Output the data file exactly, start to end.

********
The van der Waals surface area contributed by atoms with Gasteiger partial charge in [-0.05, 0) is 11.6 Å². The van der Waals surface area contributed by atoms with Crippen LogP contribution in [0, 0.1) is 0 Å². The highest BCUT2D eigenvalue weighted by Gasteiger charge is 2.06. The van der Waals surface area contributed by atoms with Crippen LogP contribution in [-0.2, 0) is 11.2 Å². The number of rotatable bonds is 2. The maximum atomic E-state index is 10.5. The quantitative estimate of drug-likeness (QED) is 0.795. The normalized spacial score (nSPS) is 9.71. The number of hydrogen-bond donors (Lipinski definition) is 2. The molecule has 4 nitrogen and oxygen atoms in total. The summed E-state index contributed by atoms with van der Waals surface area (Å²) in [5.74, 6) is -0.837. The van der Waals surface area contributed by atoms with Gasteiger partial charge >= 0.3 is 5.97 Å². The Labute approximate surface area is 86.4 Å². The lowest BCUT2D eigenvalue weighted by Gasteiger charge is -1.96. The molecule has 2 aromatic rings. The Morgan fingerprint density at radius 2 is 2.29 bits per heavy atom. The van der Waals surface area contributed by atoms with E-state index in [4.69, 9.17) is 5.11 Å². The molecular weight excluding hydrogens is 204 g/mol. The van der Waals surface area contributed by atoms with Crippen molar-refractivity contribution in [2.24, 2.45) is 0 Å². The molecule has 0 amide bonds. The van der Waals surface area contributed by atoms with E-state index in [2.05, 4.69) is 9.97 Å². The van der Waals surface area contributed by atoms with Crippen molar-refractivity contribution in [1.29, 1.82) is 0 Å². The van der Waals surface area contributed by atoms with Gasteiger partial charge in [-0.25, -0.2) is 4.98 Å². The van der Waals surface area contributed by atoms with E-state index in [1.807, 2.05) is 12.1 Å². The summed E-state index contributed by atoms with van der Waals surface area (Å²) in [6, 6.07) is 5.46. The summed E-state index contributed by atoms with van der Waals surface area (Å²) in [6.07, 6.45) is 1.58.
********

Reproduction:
The van der Waals surface area contributed by atoms with Gasteiger partial charge in [-0.05, 0) is 11.6 Å². The van der Waals surface area contributed by atoms with Crippen LogP contribution in [0, 0.1) is 0 Å². The highest BCUT2D eigenvalue weighted by Gasteiger charge is 2.06. The van der Waals surface area contributed by atoms with Crippen LogP contribution in [-0.2, 0) is 11.2 Å². The number of rotatable bonds is 2. The maximum atomic E-state index is 10.5. The quantitative estimate of drug-likeness (QED) is 0.795. The normalized spacial score (nSPS) is 9.71. The number of hydrogen-bond donors (Lipinski definition) is 2. The molecule has 4 nitrogen and oxygen atoms in total. The summed E-state index contributed by atoms with van der Waals surface area (Å²) in [5.74, 6) is -0.837. The van der Waals surface area contributed by atoms with Gasteiger partial charge >= 0.3 is 5.97 Å². The Labute approximate surface area is 86.4 Å². The lowest BCUT2D eigenvalue weighted by Gasteiger charge is -1.96. The molecule has 2 aromatic rings. The Morgan fingerprint density at radius 2 is 2.29 bits per heavy atom. The van der Waals surface area contributed by atoms with E-state index in [4.69, 9.17) is 5.11 Å². The molecular weight excluding hydrogens is 204 g/mol. The van der Waals surface area contributed by atoms with Crippen molar-refractivity contribution in [2.24, 2.45) is 0 Å². The molecule has 0 amide bonds. The van der Waals surface area contributed by atoms with E-state index in [2.05, 4.69) is 9.97 Å². The van der Waals surface area contributed by atoms with Crippen molar-refractivity contribution in [1.29, 1.82) is 0 Å². The van der Waals surface area contributed by atoms with Gasteiger partial charge in [-0.25, -0.2) is 4.98 Å². The van der Waals surface area contributed by atoms with E-state index in [1.807, 2.05) is 12.1 Å². The summed E-state index contributed by atoms with van der Waals surface area (Å²) in [6, 6.07) is 5.46. The summed E-state index contributed by atoms with van der Waals surface area (Å²) in [6.07, 6.45) is 1.58.